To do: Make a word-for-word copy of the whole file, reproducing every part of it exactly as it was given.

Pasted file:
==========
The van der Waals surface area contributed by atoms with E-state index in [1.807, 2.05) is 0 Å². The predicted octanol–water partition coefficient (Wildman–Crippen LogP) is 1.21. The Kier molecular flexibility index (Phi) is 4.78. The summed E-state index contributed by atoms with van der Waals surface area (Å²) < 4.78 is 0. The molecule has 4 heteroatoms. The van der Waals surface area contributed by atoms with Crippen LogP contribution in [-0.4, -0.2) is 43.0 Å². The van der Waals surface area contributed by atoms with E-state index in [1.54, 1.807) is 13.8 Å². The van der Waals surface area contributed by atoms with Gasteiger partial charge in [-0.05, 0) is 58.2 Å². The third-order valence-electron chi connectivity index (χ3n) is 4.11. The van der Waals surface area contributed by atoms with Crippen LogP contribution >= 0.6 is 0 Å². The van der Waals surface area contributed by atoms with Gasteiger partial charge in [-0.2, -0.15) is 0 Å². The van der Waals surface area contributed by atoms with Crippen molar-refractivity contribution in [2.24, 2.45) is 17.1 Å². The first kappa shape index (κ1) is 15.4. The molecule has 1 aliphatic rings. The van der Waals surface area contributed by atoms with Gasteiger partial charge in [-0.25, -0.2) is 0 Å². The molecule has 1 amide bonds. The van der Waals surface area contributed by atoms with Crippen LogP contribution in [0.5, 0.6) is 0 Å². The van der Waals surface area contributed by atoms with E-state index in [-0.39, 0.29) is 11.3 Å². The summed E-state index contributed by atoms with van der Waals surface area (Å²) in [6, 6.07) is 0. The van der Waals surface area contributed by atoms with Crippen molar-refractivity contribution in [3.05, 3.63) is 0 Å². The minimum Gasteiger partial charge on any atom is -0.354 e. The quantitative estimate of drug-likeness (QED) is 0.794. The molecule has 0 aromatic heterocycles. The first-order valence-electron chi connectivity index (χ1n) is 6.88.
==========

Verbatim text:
The van der Waals surface area contributed by atoms with E-state index in [1.807, 2.05) is 0 Å². The predicted octanol–water partition coefficient (Wildman–Crippen LogP) is 1.21. The Kier molecular flexibility index (Phi) is 4.78. The summed E-state index contributed by atoms with van der Waals surface area (Å²) < 4.78 is 0. The molecule has 4 heteroatoms. The van der Waals surface area contributed by atoms with Crippen LogP contribution in [-0.4, -0.2) is 43.0 Å². The van der Waals surface area contributed by atoms with E-state index in [1.54, 1.807) is 13.8 Å². The van der Waals surface area contributed by atoms with Gasteiger partial charge in [-0.05, 0) is 58.2 Å². The third-order valence-electron chi connectivity index (χ3n) is 4.11. The van der Waals surface area contributed by atoms with Crippen LogP contribution >= 0.6 is 0 Å². The van der Waals surface area contributed by atoms with Gasteiger partial charge in [-0.2, -0.15) is 0 Å². The van der Waals surface area contributed by atoms with Crippen molar-refractivity contribution in [2.24, 2.45) is 17.1 Å². The first kappa shape index (κ1) is 15.4. The molecule has 1 aliphatic rings. The van der Waals surface area contributed by atoms with Gasteiger partial charge in [-0.25, -0.2) is 0 Å². The molecule has 1 amide bonds. The van der Waals surface area contributed by atoms with Crippen LogP contribution in [0.5, 0.6) is 0 Å². The van der Waals surface area contributed by atoms with E-state index in [-0.39, 0.29) is 11.3 Å². The summed E-state index contributed by atoms with van der Waals surface area (Å²) in [6, 6.07) is 0. The van der Waals surface area contributed by atoms with Crippen molar-refractivity contribution in [3.05, 3.63) is 0 Å². The minimum Gasteiger partial charge on any atom is -0.354 e. The quantitative estimate of drug-likeness (QED) is 0.794. The molecule has 0 aromatic heterocycles. The first-order valence-electron chi connectivity index (χ1n) is 6.88.